The relevant category in this case, “social services,” is a term not defined in Black's Law Dictionary, but Merriam Webster defines “social service” as “an activity designed to promote social well-being; [specifically]: organized philanthropic assistance of the sick, destitute, or unfortunate.” Merriam Webster's Collegiate Dictionary 1115 (10th ed. 1995). Random House defines “social service” as “organized welfare efforts carried on under professional auspices by trained personnel.” Random House Unabridged Dictionary 1811 (2d ed. 1993). The Salvation Army admits that it “reaches out to men and women in need, providing service ministries to help others,” Appellee Br. at 2, which would seem to qualify under either definition, but the Salvation Army argues that these programs cannot be called social service because the Salvation Army undertakes them as a form of religious worship and spreading its gospel, id. at 17. The question before us, however, is not the definition of religious worship. What we must decide is whether these activities are “social services,” and an organization's motivation for engaging in social services, be it spiritual or altruistic, does not appear to be part of that calculus from the plain meaning of the statutory words. Put simply, the provision of social services may be a form of religious worship, but that makes it no less the provision of social services.

That leaves only the question of whether the Salvation Army is “principally engaged” in these services. The phrase “principally engaged” has been interpreted in other statutory contexts as referring to the primary activities of a business, excluding only incidental activities.10 See Carrington v. Lawson's Milk Co., No. 86–3264, 1987 WL 36691, at *3 (6th Cir. Mar. 6, 1987) (unpublished opinion) (convenience store not “ ‘principally engaged in selling food’ ” for onsite consumption because service was “ ‘incidental to some other business' ”) (quoting Newman v. Piggie Park Enters., Inc., 377 F.2d 433, 435–36 (4th Cir.1967) (holding term “principally” does not require a specific percentage)); but see Fazzio Real Estate Co. v. Adams, 396 F.2d 146, 149–50 (5th Cir.1968) (holding refreshment counter in bowling alley was “principally engaged” in food service for on-site consumption even though half of its sales were from beer, because in such context beer counted as food). Putting the plain meaning of the full statutory provision all together, a corporation of any kind, religious or otherwise, can be principally engaged in the business of providing social services if the organization primarily takes part in matters that promote social well-being. We see nothing in the statute's plain text that suggests that an organization's religious status or motivation has any bearing on this inquiry.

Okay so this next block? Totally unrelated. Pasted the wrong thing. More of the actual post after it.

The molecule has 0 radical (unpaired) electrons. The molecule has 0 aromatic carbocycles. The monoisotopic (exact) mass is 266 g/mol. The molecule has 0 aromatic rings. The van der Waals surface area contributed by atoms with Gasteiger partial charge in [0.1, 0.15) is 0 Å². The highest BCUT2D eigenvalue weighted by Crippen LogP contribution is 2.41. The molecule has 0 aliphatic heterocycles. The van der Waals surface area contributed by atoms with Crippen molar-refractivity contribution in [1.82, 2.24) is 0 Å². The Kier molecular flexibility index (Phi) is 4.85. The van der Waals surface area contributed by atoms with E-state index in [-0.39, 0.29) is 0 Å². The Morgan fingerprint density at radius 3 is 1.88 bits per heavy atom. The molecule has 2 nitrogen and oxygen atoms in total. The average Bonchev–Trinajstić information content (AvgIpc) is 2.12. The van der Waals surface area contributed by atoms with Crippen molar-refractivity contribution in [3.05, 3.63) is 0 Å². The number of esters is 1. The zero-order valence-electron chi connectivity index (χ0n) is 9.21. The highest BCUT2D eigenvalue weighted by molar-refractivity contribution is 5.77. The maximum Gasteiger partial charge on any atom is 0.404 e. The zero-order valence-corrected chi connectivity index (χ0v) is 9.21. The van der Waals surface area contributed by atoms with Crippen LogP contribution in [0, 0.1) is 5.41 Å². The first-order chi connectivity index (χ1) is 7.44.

Legislative history and context also support including religious organizations receiving federal funds under the reach of the statute. There is virtually nothing in the legislative history that suggests that Congress intended to exclude all religious organizations from § 504. The Salvation Army on appeal points only to the one sentence in the Senate Committee Report suggesting churches, dioceses, and synagogues would be excluded. Even if the Senate Committee Report's statement were binding, the language says these entities would remain “principally religious organizations ․ even though they may conduct a number of programs in [the enumerated] areas.” S.Rep. No. 100–64, at 18 (1987), reprinted in 1988 U.S.C.C.A.N. 3, 19–20. This sentence says nothing about a religious organization whose participation in such programs is its primary activity, or that churches may never be subject to liability under 29 U.S.C. § 794(a) if the vast majority of their activities are the provision of social services. Under the Salvation Army's interpretation, numerous nonsecular hospitals receiving federal funds could be excluded from the reach of 29 U.S.C. § 794(a) if they are able to establish that they were motivated to provide health services as a form of religious calling or worship. This would much more certainly embroil the courts in deciding the legitimacy of a religion's chosen form of worship than the question we are tasked with answering today.